Cholesterol-lowering drugs, a mainstay of heart care for the middle-aged, also prevent heart attacks in elderly people, a large study concludes.
Statins are widely prescribed to people with even modestly elevated cholesterol levels, and the new results are likely to enlarge their use.
Many studies have looked at people in their 50s and 60s. The new research was intended to see if the drugs improve the quality of life of people in their 70s and beyond.
The results show statins reduced their risk of heart attacks and stroke by 15 percent during three years of treatment.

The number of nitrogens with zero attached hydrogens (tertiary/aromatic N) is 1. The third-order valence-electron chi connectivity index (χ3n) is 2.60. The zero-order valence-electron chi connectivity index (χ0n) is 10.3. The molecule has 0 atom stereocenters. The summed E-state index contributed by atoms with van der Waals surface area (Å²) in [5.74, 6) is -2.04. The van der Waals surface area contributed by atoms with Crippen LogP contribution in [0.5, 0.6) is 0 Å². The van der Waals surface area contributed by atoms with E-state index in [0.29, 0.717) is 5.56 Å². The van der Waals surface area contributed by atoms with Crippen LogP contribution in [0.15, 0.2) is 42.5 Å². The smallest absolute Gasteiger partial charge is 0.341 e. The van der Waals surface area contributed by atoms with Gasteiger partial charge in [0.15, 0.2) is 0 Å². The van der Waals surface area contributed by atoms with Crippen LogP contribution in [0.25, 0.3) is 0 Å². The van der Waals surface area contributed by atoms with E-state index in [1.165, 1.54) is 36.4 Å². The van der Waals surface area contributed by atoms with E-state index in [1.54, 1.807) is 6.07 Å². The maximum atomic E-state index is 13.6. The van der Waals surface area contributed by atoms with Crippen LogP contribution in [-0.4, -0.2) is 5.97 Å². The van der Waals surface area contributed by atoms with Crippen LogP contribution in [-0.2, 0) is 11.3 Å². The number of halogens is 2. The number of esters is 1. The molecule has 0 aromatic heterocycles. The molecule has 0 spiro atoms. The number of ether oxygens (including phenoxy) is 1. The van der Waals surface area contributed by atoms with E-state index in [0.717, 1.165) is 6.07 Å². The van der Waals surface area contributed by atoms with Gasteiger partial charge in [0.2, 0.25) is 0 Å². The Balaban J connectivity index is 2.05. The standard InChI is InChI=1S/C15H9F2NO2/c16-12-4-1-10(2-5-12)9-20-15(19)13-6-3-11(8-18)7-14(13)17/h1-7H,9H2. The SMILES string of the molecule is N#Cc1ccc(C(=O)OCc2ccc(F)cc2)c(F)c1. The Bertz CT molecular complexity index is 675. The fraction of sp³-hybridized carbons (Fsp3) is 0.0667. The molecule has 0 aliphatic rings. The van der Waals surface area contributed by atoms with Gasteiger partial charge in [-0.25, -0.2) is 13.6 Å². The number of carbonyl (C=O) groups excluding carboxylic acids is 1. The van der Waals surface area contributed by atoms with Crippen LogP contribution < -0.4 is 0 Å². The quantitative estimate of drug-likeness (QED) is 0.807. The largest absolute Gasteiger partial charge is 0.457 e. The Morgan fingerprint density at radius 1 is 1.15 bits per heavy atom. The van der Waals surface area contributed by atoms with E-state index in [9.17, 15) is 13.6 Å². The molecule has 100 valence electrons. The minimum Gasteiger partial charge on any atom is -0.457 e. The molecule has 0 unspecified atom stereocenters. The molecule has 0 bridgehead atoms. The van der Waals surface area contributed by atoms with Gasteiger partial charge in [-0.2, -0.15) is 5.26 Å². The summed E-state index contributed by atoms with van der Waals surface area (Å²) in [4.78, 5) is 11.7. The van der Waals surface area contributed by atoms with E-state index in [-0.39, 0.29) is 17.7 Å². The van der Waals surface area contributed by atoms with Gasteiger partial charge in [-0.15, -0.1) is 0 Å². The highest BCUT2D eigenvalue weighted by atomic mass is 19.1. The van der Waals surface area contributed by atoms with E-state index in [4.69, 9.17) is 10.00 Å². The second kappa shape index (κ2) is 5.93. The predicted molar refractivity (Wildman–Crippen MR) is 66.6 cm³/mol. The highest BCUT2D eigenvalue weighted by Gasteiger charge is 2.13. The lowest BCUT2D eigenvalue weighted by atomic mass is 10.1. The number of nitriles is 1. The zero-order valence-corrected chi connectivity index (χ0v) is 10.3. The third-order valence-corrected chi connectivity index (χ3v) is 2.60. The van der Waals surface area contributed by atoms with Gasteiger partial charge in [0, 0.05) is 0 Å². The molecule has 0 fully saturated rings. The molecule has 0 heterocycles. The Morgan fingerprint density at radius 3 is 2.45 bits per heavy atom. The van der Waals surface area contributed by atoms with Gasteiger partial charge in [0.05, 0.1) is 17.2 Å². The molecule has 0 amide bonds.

However, the study, known by the acronym PROSPER, found the drugs had no effect on Alzheimer's disease, as many had hoped they would.
"We believe that PROSPER is good news for senior citizens," said Dr. James Shepherd of the University of Glasgow. "The results remind us that treatment that currently applies to middle-aged individuals is equally applied to the elderly in our population."